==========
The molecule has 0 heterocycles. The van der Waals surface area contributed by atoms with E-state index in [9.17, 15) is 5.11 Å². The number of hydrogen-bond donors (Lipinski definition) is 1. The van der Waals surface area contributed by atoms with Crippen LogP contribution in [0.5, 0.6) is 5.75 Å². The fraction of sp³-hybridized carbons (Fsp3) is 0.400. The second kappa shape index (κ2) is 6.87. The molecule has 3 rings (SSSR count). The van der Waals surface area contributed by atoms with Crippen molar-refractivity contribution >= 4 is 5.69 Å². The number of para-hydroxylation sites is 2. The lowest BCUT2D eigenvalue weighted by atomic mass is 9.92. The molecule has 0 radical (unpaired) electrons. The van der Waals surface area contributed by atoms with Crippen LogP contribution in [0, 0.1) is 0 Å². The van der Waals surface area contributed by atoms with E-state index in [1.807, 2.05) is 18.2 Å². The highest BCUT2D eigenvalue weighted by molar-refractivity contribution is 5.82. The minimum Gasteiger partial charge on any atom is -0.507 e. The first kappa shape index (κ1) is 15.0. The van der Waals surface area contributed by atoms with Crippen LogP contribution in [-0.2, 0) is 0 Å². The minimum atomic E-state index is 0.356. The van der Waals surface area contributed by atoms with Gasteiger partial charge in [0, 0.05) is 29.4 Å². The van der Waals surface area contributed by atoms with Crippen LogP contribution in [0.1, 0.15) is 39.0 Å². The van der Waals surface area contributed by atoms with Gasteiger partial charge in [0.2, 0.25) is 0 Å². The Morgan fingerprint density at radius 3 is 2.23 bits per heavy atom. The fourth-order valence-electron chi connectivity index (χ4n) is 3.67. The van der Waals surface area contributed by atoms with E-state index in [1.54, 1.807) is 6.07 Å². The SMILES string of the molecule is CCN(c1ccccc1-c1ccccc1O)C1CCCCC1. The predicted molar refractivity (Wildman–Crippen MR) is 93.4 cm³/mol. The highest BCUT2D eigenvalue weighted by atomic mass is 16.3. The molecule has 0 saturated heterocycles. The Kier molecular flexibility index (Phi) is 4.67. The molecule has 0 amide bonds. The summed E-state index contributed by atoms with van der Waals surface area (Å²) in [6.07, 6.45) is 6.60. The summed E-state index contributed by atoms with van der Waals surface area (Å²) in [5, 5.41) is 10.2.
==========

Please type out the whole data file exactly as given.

The molecule has 0 heterocycles. The van der Waals surface area contributed by atoms with E-state index in [9.17, 15) is 5.11 Å². The number of hydrogen-bond donors (Lipinski definition) is 1. The van der Waals surface area contributed by atoms with Crippen LogP contribution in [0.5, 0.6) is 5.75 Å². The fraction of sp³-hybridized carbons (Fsp3) is 0.400. The second kappa shape index (κ2) is 6.87. The molecule has 3 rings (SSSR count). The van der Waals surface area contributed by atoms with Crippen molar-refractivity contribution >= 4 is 5.69 Å². The number of para-hydroxylation sites is 2. The lowest BCUT2D eigenvalue weighted by atomic mass is 9.92. The molecule has 0 radical (unpaired) electrons. The van der Waals surface area contributed by atoms with Crippen LogP contribution in [0, 0.1) is 0 Å². The van der Waals surface area contributed by atoms with E-state index in [1.807, 2.05) is 18.2 Å². The highest BCUT2D eigenvalue weighted by molar-refractivity contribution is 5.82. The minimum Gasteiger partial charge on any atom is -0.507 e. The first kappa shape index (κ1) is 15.0. The van der Waals surface area contributed by atoms with Crippen LogP contribution in [-0.2, 0) is 0 Å². The minimum atomic E-state index is 0.356. The van der Waals surface area contributed by atoms with Gasteiger partial charge in [0, 0.05) is 29.4 Å². The van der Waals surface area contributed by atoms with Crippen LogP contribution in [0.1, 0.15) is 39.0 Å². The van der Waals surface area contributed by atoms with Gasteiger partial charge in [0.2, 0.25) is 0 Å². The Morgan fingerprint density at radius 3 is 2.23 bits per heavy atom. The fourth-order valence-electron chi connectivity index (χ4n) is 3.67. The van der Waals surface area contributed by atoms with E-state index in [1.54, 1.807) is 6.07 Å². The SMILES string of the molecule is CCN(c1ccccc1-c1ccccc1O)C1CCCCC1. The predicted molar refractivity (Wildman–Crippen MR) is 93.4 cm³/mol. The highest BCUT2D eigenvalue weighted by atomic mass is 16.3. The molecule has 0 saturated heterocycles. The Kier molecular flexibility index (Phi) is 4.67. The molecule has 0 amide bonds. The summed E-state index contributed by atoms with van der Waals surface area (Å²) in [6.07, 6.45) is 6.60. The summed E-state index contributed by atoms with van der Waals surface area (Å²) in [5, 5.41) is 10.2.